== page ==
The Student News Site of Fluvanna County High School

The Fluco Beat

The Student News Site of Fluvanna County High School

The Fluco Beat

The Student News Site of Fluvanna County High School

The Fluco Beat

Kaiya Wrigley
Coach Jackson and Coach Harlowe-Garrett disapprove of Alani and RedBull energy drinks

When that Rush is Too Much

Much of American society today seems to run on caffeine. Whether it is a macchiato from Starbucks, smoothies for a pre-workout, an iced coffee from Dunkin’, or ever-popular energy drinks, caffeine is an essential part of many peoples’ day.

However, they may not realize that when they swing by the drive-through or grab a can of Monster on their way out the door, these caffeine-filled drinks, especially energy drinks, can be extremely harmful to their bodies. According to an article from the National Library of Medicine, energy drinks increase a person’s heart rate and blood pressure due to their plentiful amounts of caffeine. The article also states that energy drinks can create many health conditions including caffeine intoxication, caffeine-induced anxiety, and sleeping disorders.

Yet even with this myriad of negative side effects, people especially can down can after can of Monster, Red Bull, or Celsius energy drinks. These drinks are also popular among student-athletes, something high school athletic directors and coaches frown on.

Fluvanna Athletic Director Scott Morris strongly discourages energy drinks in general, but especially before any high school activity. Many students say they suspect energy drinks are banned from school grounds because that’s how the National Collegiate Athletics Association handles energy drinks. The fact is, however, that they are not banned as high schools cannot legally ban energy drinks. Despite this, energy drinks aren’t sold on campus for many reasons, one being that they are dangerous and disliked by most staff members and coaches.

“It’s as simple as energy drinks aren’t good for young people, and we as an athletic department and as part of the Virginia High School League, discourage and don’t recommend using such products,” said Morris.

Assistant Athletic Director Jason Barnett agrees, and added that energy drinks give your body different stimulants that aren’t good for you. He explained that drinks give your body artificial energy you might not be used to or prepared for, and that they provide artificial energy which can cause abnormally high heart rates, potentially leading to harm.

FCHs Baseball Head Coach Joel Gray agrees with Morris and Barnett. “Drinking those drinks can lead to unusual heart rhythms,” he said. “The best thing athletes can do is drink water or even Gatorade.”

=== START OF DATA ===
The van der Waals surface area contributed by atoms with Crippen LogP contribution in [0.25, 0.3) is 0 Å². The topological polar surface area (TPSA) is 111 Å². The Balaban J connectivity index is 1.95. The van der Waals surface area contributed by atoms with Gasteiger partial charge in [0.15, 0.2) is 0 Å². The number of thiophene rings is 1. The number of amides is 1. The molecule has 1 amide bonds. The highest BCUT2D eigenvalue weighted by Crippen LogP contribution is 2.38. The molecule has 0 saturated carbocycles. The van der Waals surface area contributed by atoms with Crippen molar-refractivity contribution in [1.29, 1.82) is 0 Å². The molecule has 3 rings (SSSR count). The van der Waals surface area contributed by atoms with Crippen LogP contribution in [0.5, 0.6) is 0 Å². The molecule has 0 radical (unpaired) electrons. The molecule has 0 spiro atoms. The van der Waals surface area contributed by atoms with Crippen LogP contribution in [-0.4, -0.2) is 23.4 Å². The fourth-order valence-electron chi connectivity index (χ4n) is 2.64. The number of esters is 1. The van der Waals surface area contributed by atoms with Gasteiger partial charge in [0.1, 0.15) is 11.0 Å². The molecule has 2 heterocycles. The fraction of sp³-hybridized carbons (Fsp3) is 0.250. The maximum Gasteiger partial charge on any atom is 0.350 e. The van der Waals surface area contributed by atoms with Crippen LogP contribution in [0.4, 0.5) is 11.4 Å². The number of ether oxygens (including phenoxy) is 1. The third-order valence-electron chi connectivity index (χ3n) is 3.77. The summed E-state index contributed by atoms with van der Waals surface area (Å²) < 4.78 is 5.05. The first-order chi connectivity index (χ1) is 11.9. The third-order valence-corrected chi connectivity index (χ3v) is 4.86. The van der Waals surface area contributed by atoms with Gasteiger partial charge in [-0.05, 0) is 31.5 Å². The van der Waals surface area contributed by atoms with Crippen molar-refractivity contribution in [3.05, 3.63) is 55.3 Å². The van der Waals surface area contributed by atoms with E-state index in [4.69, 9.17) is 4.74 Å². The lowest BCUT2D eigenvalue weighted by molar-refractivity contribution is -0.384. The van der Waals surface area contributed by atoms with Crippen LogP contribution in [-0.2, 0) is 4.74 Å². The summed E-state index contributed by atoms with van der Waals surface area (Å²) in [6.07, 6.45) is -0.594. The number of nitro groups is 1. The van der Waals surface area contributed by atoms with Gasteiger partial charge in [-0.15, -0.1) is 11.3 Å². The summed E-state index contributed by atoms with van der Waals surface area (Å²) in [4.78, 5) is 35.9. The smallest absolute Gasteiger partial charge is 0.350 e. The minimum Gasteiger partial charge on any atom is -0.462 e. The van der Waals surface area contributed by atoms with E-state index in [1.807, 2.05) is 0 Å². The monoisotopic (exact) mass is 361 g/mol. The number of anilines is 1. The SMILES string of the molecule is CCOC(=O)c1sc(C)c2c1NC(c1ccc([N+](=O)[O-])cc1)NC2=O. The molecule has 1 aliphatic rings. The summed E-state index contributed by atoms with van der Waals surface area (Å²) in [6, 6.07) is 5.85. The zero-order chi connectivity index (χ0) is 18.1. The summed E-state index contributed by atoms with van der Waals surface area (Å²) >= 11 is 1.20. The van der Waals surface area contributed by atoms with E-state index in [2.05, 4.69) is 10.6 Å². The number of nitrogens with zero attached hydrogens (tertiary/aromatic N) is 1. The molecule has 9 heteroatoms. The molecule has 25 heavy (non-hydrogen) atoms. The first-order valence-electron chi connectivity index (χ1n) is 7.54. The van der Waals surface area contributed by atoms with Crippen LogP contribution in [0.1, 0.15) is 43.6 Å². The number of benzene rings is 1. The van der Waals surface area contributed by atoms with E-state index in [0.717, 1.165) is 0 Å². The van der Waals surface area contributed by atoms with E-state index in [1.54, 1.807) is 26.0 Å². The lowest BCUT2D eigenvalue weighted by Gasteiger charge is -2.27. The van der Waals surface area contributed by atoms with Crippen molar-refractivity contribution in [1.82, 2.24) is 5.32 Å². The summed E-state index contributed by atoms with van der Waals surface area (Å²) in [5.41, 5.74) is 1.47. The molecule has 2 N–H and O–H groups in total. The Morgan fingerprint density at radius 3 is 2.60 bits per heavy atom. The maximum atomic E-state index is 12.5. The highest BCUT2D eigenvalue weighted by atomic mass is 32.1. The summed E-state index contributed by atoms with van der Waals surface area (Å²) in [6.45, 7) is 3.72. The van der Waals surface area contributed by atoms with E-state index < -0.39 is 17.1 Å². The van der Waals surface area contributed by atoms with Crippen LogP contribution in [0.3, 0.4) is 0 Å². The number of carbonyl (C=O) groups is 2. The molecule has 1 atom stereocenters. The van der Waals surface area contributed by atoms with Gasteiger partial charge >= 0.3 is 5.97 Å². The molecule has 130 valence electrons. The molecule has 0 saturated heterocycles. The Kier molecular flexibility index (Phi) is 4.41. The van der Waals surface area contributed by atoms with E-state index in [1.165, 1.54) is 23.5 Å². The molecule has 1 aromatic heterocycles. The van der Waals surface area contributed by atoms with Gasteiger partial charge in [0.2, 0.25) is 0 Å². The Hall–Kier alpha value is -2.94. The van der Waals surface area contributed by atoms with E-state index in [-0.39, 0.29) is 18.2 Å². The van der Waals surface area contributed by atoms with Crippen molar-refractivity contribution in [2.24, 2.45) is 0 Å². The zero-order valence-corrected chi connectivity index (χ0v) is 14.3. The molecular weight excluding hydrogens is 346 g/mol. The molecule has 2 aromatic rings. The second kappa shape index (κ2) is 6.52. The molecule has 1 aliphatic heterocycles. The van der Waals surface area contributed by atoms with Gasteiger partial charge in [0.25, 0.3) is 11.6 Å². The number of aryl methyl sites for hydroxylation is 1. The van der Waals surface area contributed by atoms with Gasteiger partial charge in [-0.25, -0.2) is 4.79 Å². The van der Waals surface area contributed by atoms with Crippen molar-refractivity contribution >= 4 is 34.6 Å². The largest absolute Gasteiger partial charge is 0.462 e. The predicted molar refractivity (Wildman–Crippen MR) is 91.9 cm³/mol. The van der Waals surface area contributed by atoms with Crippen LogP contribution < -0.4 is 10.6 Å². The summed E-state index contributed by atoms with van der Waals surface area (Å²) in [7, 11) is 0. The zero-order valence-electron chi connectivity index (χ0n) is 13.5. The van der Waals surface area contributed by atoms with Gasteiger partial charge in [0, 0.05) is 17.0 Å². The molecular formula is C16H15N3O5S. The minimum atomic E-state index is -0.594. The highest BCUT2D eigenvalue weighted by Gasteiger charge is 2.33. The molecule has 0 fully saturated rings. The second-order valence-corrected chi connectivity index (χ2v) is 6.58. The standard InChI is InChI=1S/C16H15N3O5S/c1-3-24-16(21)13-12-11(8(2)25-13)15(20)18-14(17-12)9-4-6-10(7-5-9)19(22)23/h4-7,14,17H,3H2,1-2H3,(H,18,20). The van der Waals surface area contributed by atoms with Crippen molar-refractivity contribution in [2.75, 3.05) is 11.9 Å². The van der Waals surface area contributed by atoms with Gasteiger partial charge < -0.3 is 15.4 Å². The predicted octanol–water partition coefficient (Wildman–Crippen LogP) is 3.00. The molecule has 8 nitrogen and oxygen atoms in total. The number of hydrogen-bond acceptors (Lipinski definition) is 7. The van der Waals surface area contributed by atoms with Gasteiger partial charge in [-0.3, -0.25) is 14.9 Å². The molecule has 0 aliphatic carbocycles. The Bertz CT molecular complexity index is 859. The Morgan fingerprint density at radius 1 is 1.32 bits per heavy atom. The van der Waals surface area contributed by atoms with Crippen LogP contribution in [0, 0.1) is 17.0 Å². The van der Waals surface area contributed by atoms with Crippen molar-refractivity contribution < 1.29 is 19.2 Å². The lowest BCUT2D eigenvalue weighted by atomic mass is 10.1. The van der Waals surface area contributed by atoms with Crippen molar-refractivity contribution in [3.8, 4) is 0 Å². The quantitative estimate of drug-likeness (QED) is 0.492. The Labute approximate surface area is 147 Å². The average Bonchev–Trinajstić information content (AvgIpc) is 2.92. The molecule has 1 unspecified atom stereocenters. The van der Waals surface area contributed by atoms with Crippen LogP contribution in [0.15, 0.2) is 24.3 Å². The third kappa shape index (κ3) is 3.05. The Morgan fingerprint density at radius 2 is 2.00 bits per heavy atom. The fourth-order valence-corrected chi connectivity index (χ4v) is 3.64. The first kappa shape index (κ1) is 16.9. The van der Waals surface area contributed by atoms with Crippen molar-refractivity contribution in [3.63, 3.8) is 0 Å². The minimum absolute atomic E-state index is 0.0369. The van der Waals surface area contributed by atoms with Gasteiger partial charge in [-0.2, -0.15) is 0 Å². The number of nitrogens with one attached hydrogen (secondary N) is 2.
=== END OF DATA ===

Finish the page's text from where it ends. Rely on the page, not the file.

Other coaches, such as Volleyball Head Coach Christi Harlowe-Garrett and Boys’ Basketball Coach Heath Bralley, are also not fans of energy drinks. They say energy drinks are unhealthy, have too much caffeine, and are dangerous. “Energy drinks are a lose-lose situation as far as your heart goes,” said Harlowe-Garrett.

According to Jefferson Health, energy drinks can cause arrhythmia—a condition where your heart produces irregular heartbeats. Arrhythmia can cause damage to your heart, brain, and other organs. In addition, having arrhythmia makes it harder and more dangerous for students to participate in athletics.

These coaches also don’t like energy drinks for a number of other reasons as well. Once your drink is consumed, you go on a sugar and caffeine high for hours, and then you crash–meaning your energy levels drop tremendously and you’ll feel drowsy. Feeling drowsy during games or warm-ups can nearly be dangerous because when tired, players are less likely to think about technique or warming their bodies up in the right way so as not to hurt themselves.

FCHS athletic trainer Tyler Golden also discourages the use of energy drinks because of their caffeine. “Caffeine is a diuretic,” he said. “I’ve seen some of these drinks like C4 and Ghost that have 200mg of caffeine which is [equal to drinking] three and a half cups of coffee at once,” he added. A diuretic drink makes you lose liquids in your body, thereby causing dehydration. Athletes being dehydrated during games can lead to a decrease in endurance and reaction times, and increase the possibility of injury, according to an article from the National Library of Medicine.

Despite so many coaches be adamant that students should avoid such drinks, many still choose to drink them. I a recent poll on Instagram by @flucojournalism, 64 percent of student respondents said they like drinking energy drinks, while 37 percent said they drink one daily.

“I start my morning off every day with a Celsius. I always drink it when I do my makeup. If I don’t drink one I’m always tired in my first block. I look forward to drinking one every morning, and people who don’t drink Celsius are missing out,” said sophomore River McMillian.


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